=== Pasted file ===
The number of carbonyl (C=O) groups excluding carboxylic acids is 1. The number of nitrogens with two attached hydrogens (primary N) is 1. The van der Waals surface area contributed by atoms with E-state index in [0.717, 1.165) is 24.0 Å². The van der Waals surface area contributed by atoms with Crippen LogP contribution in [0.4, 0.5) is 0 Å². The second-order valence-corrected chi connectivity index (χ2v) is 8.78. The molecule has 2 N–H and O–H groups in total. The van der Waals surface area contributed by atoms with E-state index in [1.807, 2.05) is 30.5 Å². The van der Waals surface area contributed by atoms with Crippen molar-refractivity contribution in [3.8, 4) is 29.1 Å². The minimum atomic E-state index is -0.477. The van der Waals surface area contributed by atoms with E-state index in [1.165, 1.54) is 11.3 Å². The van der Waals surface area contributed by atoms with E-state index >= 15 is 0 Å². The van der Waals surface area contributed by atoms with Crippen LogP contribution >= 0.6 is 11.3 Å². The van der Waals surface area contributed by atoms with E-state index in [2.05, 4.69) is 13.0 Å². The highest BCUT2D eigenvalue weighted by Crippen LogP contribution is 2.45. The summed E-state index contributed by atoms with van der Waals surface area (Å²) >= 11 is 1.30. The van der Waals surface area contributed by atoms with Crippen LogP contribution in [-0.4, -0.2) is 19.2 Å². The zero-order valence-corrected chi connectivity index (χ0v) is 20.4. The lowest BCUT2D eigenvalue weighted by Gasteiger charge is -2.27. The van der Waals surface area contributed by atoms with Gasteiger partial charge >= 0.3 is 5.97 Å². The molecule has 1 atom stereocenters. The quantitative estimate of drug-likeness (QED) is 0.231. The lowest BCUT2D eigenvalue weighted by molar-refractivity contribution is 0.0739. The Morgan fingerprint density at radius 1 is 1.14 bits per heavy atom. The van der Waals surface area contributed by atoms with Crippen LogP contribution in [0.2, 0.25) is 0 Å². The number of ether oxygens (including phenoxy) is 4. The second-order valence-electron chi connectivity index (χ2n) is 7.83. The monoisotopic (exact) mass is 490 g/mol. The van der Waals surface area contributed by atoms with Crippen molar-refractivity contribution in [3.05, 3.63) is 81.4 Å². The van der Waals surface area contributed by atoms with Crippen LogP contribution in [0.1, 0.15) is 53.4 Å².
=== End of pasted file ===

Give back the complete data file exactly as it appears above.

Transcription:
The number of carbonyl (C=O) groups excluding carboxylic acids is 1. The number of nitrogens with two attached hydrogens (primary N) is 1. The van der Waals surface area contributed by atoms with E-state index in [0.717, 1.165) is 24.0 Å². The van der Waals surface area contributed by atoms with Crippen LogP contribution in [0.4, 0.5) is 0 Å². The second-order valence-corrected chi connectivity index (χ2v) is 8.78. The molecule has 2 N–H and O–H groups in total. The van der Waals surface area contributed by atoms with E-state index in [1.807, 2.05) is 30.5 Å². The van der Waals surface area contributed by atoms with Crippen molar-refractivity contribution in [3.8, 4) is 29.1 Å². The minimum atomic E-state index is -0.477. The van der Waals surface area contributed by atoms with E-state index in [1.165, 1.54) is 11.3 Å². The van der Waals surface area contributed by atoms with E-state index >= 15 is 0 Å². The van der Waals surface area contributed by atoms with Crippen LogP contribution >= 0.6 is 11.3 Å². The van der Waals surface area contributed by atoms with E-state index in [2.05, 4.69) is 13.0 Å². The highest BCUT2D eigenvalue weighted by Crippen LogP contribution is 2.45. The summed E-state index contributed by atoms with van der Waals surface area (Å²) >= 11 is 1.30. The van der Waals surface area contributed by atoms with Crippen LogP contribution in [-0.4, -0.2) is 19.2 Å². The zero-order valence-corrected chi connectivity index (χ0v) is 20.4. The lowest BCUT2D eigenvalue weighted by Gasteiger charge is -2.27. The van der Waals surface area contributed by atoms with Gasteiger partial charge >= 0.3 is 5.97 Å². The molecule has 1 atom stereocenters. The quantitative estimate of drug-likeness (QED) is 0.231. The lowest BCUT2D eigenvalue weighted by molar-refractivity contribution is 0.0739. The Morgan fingerprint density at radius 1 is 1.14 bits per heavy atom. The van der Waals surface area contributed by atoms with Crippen LogP contribution in [0.2, 0.25) is 0 Å². The number of ether oxygens (including phenoxy) is 4. The second-order valence-electron chi connectivity index (χ2n) is 7.83. The monoisotopic (exact) mass is 490 g/mol. The van der Waals surface area contributed by atoms with Crippen molar-refractivity contribution in [3.05, 3.63) is 81.4 Å². The van der Waals surface area contributed by atoms with Crippen LogP contribution in [0.1, 0.15) is 53.4 Å².